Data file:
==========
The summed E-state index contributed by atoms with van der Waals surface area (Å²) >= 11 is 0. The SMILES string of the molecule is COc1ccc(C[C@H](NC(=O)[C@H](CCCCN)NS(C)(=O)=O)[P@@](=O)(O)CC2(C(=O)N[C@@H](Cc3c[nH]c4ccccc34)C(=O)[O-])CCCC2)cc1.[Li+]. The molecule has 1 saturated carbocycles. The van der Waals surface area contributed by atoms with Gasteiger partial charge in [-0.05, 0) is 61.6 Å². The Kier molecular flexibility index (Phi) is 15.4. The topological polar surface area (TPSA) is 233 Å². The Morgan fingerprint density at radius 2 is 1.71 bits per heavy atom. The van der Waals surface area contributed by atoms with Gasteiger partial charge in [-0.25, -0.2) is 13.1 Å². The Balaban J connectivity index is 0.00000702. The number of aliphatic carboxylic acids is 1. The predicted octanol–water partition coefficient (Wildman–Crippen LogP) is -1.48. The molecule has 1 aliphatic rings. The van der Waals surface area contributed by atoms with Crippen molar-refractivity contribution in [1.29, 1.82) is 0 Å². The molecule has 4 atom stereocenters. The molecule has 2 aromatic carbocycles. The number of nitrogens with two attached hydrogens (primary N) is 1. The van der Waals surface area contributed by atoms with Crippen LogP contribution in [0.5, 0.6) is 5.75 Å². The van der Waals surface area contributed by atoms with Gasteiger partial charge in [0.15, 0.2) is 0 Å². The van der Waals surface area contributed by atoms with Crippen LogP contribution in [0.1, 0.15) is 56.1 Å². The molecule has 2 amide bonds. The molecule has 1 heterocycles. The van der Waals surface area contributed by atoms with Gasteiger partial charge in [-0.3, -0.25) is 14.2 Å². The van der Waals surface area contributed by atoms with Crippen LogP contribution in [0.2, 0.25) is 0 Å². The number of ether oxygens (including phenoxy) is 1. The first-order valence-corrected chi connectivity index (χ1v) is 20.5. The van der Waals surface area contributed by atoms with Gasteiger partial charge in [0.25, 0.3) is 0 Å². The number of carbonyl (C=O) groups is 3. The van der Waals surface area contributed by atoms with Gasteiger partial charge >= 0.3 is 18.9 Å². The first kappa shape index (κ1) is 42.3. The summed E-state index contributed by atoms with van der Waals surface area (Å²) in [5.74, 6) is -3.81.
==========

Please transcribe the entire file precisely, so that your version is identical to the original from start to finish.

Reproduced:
The summed E-state index contributed by atoms with van der Waals surface area (Å²) >= 11 is 0. The SMILES string of the molecule is COc1ccc(C[C@H](NC(=O)[C@H](CCCCN)NS(C)(=O)=O)[P@@](=O)(O)CC2(C(=O)N[C@@H](Cc3c[nH]c4ccccc34)C(=O)[O-])CCCC2)cc1.[Li+]. The molecule has 1 saturated carbocycles. The van der Waals surface area contributed by atoms with Gasteiger partial charge in [-0.05, 0) is 61.6 Å². The Kier molecular flexibility index (Phi) is 15.4. The topological polar surface area (TPSA) is 233 Å². The Morgan fingerprint density at radius 2 is 1.71 bits per heavy atom. The van der Waals surface area contributed by atoms with Gasteiger partial charge in [-0.25, -0.2) is 13.1 Å². The Balaban J connectivity index is 0.00000702. The number of aliphatic carboxylic acids is 1. The predicted octanol–water partition coefficient (Wildman–Crippen LogP) is -1.48. The molecule has 1 aliphatic rings. The van der Waals surface area contributed by atoms with Crippen molar-refractivity contribution in [1.29, 1.82) is 0 Å². The molecule has 4 atom stereocenters. The molecule has 2 aromatic carbocycles. The number of nitrogens with two attached hydrogens (primary N) is 1. The van der Waals surface area contributed by atoms with Crippen LogP contribution in [0.5, 0.6) is 5.75 Å². The van der Waals surface area contributed by atoms with Gasteiger partial charge in [0.15, 0.2) is 0 Å². The van der Waals surface area contributed by atoms with Crippen LogP contribution in [0.1, 0.15) is 56.1 Å². The molecule has 2 amide bonds. The molecule has 1 heterocycles. The van der Waals surface area contributed by atoms with Gasteiger partial charge in [-0.3, -0.25) is 14.2 Å². The van der Waals surface area contributed by atoms with Crippen LogP contribution in [0.2, 0.25) is 0 Å². The number of ether oxygens (including phenoxy) is 1. The first-order valence-corrected chi connectivity index (χ1v) is 20.5. The van der Waals surface area contributed by atoms with Gasteiger partial charge in [0.25, 0.3) is 0 Å². The number of carbonyl (C=O) groups is 3. The van der Waals surface area contributed by atoms with Gasteiger partial charge >= 0.3 is 18.9 Å². The first kappa shape index (κ1) is 42.3. The summed E-state index contributed by atoms with van der Waals surface area (Å²) in [5.74, 6) is -3.81.